More on audi wheel bolts/studs/torque

Bernard Littau bernardl at
Mon Oct 21 17:53:34 EDT 2002

Some observations and food-for-thought questions:

Torque for a car's wheels is set by the manufacturer based upon:
the type of metal and width/depth in the hub
the type of metal and the diameter and thread type and pitch of the lug
the contact area of the lug to the wheel
the type of metal and finish of the wheel and lug.
No A/S or lube on the threads or contact area of lug to wheel, and the
surfaces being clean and intact.
All parts cold.
[I am sure there are other factors, too]

This yields one number, appropriate, very likely, for the average use of the
vehicle in terms of speed, cornering, braking, typical hub temperature and
whatnot else -- with an adequate safety margin thrown in, of course.

Most of this discussion is focused on cars that are not used within these

[How many of you use the stock tire inflation pressure while on the track or
pro-rally?  Who even uses the stock tires and rims at any of these sorts of

Now throw in the switch from lug bolts to studs.  What torque is being used
in this case and why?  What kind of metal are the studs and nuts now?  What
is the diameter and pitch now?  Depth of the threaded part of the nut?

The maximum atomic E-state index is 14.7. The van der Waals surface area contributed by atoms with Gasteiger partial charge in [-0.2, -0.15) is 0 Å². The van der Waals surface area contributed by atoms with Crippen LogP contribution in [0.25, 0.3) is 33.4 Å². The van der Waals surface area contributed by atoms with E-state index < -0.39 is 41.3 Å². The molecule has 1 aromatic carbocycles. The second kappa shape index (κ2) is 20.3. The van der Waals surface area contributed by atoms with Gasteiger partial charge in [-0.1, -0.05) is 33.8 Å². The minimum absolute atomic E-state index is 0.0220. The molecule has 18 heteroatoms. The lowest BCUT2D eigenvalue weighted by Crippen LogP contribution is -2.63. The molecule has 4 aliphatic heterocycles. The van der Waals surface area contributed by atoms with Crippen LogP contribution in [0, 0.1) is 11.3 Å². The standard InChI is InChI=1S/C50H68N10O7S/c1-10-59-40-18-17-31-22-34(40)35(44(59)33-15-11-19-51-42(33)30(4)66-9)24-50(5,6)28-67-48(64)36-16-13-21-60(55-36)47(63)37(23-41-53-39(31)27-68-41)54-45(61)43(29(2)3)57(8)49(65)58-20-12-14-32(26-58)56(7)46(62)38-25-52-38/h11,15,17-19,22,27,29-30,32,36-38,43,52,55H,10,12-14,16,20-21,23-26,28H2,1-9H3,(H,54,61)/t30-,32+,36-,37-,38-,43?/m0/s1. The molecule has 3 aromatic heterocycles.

Now torque while hot, what torque do you use while hot -- more or less than
stock or cold?  Why?

If your lugs/hub or studs/nuts are not holding, why is this?  Temperature
cycling, too low of torque, too high of torque (beyond the elastic limit
will loosen, right?), not enough contact area friction, or another reason I
can't even fathom?

Finally, what is correct for one application is not necessarily correct for
another.  In the case of an owner that never pushes their car, and typically
has the wheels removed only when the tires are replaced, some A/S to help
out in the case of a flat by the side of the road might be correct.  On a
track car, this might not be correct, as it throws off the contact area
friction part of the equation as it is perturbed by the heat and stress :-)

Until we get some more specifics, no one has any idea of what we are truly
debating.  Personally, castellated nuts and a cotter pin seem like a good
idea here :-)


Bernard Littau
Woodinville, WA
'88 5ktq

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